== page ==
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BYE BYE BIRDIE

Having appeared in a high school production of BYE BYE BIRDIE (more years ago than I want to remember), I hate to tell you just how much Hollywood of the unbridled hilarity Hollywood cut out of the show. The 1963 movie version of BYE BYE BIRDIE ($30) whitewashed any reference to ethnicity contained in the original Broadway book, which took far too much spice out of the show and left the female lead as bland as oatmeal. Hollywood's BYE BYE BIRDIE also threw away some of the show’s most enjoyable musical numbers, plus it screwed up the lyrics to the songs that it kept.

Even with the major alterations, the film version of BYE BYE BIRDIE is not without its charms. Ann-Margret radiates a wonderful innocence as the girl chosen to receive a final kiss from an Elvis Presley-like singer on The Ed Sullivan Show, before the heartthrob is inducted into the army. Broadway cast member Paul Lynde manages to steal just about every scene he is in, even though all of his best lines were left back in the stage version. Maureen Stapleton still manages to get some of the biggest laughs in the movie, even though her character’s best lines were hacked out of the script. Additionally, director George Sidney does a good job with the Hollywood-ized material, especially the musical numbers, which are well staged.

Unfortunately, Dick Van Dyke, who stared in the Broadway production of BYE BYE BIRDIE, doesn’t fare as well as his stage co-star Paul Lynde, but he does get a few good moments in the film that highlight his numerous talents. As much as I like Janet Leigh, I have to admit she is far too white bread the material. Let’s face it, Janet Leigh in a black wig is no Chita Rivera. The cast of BYE BYE BIRDIE also features Bobby Rydell, Ed Sullivan, Jesse Pearson and Mary LaRoche.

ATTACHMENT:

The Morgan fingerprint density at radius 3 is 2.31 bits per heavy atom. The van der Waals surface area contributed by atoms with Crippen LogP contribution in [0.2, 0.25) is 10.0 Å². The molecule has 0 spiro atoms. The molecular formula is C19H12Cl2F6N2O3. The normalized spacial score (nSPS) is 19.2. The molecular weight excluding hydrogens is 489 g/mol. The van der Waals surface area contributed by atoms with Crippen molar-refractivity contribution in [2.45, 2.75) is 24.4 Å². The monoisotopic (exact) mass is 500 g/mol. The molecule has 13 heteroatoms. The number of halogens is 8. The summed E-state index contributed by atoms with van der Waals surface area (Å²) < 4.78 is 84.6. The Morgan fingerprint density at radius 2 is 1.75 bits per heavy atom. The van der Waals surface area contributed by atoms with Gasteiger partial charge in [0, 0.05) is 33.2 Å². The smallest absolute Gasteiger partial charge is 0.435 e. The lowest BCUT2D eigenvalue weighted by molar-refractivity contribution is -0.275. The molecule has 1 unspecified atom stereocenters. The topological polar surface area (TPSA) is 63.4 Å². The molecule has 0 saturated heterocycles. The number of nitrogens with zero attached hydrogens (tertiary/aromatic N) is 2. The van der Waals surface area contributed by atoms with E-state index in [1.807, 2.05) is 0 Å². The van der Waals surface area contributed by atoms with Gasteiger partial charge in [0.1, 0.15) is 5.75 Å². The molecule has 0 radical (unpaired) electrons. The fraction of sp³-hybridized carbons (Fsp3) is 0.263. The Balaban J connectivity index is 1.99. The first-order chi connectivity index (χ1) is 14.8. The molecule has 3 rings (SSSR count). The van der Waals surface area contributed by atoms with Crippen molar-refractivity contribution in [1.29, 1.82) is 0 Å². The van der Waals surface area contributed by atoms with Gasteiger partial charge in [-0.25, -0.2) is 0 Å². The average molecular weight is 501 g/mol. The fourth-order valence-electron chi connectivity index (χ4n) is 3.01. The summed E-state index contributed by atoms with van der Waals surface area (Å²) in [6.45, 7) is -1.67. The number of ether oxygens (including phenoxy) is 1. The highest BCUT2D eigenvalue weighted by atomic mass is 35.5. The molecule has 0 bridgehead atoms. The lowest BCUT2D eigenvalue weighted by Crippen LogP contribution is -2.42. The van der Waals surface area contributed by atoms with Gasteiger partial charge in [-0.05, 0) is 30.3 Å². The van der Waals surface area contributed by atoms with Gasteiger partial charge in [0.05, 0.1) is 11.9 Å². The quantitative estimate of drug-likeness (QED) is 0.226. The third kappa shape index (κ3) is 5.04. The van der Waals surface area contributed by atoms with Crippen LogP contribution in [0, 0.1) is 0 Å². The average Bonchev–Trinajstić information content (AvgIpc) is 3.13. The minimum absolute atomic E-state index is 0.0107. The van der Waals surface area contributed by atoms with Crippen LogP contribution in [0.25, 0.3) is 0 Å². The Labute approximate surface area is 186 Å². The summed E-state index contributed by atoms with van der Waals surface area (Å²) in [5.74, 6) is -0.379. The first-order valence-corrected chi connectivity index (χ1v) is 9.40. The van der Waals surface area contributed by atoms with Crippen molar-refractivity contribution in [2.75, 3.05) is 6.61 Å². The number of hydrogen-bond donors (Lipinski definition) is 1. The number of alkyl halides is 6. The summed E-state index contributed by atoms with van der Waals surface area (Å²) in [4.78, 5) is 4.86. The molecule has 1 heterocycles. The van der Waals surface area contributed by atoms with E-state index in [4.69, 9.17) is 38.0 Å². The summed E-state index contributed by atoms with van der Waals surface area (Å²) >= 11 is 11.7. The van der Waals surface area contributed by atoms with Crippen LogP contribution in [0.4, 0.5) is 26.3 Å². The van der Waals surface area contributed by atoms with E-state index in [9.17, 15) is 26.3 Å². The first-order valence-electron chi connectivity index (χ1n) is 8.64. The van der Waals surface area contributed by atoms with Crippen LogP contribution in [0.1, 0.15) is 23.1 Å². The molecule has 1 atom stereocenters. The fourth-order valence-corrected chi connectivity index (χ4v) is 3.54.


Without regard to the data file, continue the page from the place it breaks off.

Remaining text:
Columbia TriStar Home Video offers BYE BYE BIRDIE on DVD in both full screen and wide screen presentations on opposite sides of the DVD. Far too much of the film’s Panavision dimensions are cropped away on the full screen version to make it worth anyone’s time. The wide screen presentation not only restores the film’s 2.35:1 theatrical aspect ratio; it is also enhanced for 16:9 displays. The transfer itself is very nice looking, providing a sharp and detailed image that looks every bit as good as a 1963 film can look. Colors are reproduced with very good saturation, appealing flesh tones and no evidence of chroma noise. Solid DVD authoring hides all traces of compression artifacts.

BYE BYE BIRDIE features a Dolby Digital 5.0 channel soundtrack that brings the mix as close to modern discrete surround standards as possible. The music gets a good spread in this mix, although the surround channels are fairly limited whenever the music goes silent. Dialogue is clean sounding and the lyrics to the songs are always intelligible. Of course, the sound is somewhat limited by the fidelity of the original 1963 recordings. Other soundtrack options include the film’s original 3-channel soundtrack mix and a 2.0 Dolby Surround track. Subtitles are provided in English, Spanish, Portuguese, Chinese, Korean and Thai. The interactive menus are simple, but allow one to access the standard scene and language selection features. A theatrical trailer, plus cast biographies/filmographies are provided as supplement and can be access through the menu system.

 
BYE BYE BIRDIE 


Bye Bye Birdie (1963)

ENHANCED FOR 16:9 TELEVISIONS 


DVD reviews are Copyright 1999 THE CINEMA LASER and may not be copied or reprinted without the written consent of the publisher.
THE CINEMA LASER is written, edited and published by Derek M. Germano.


 

 

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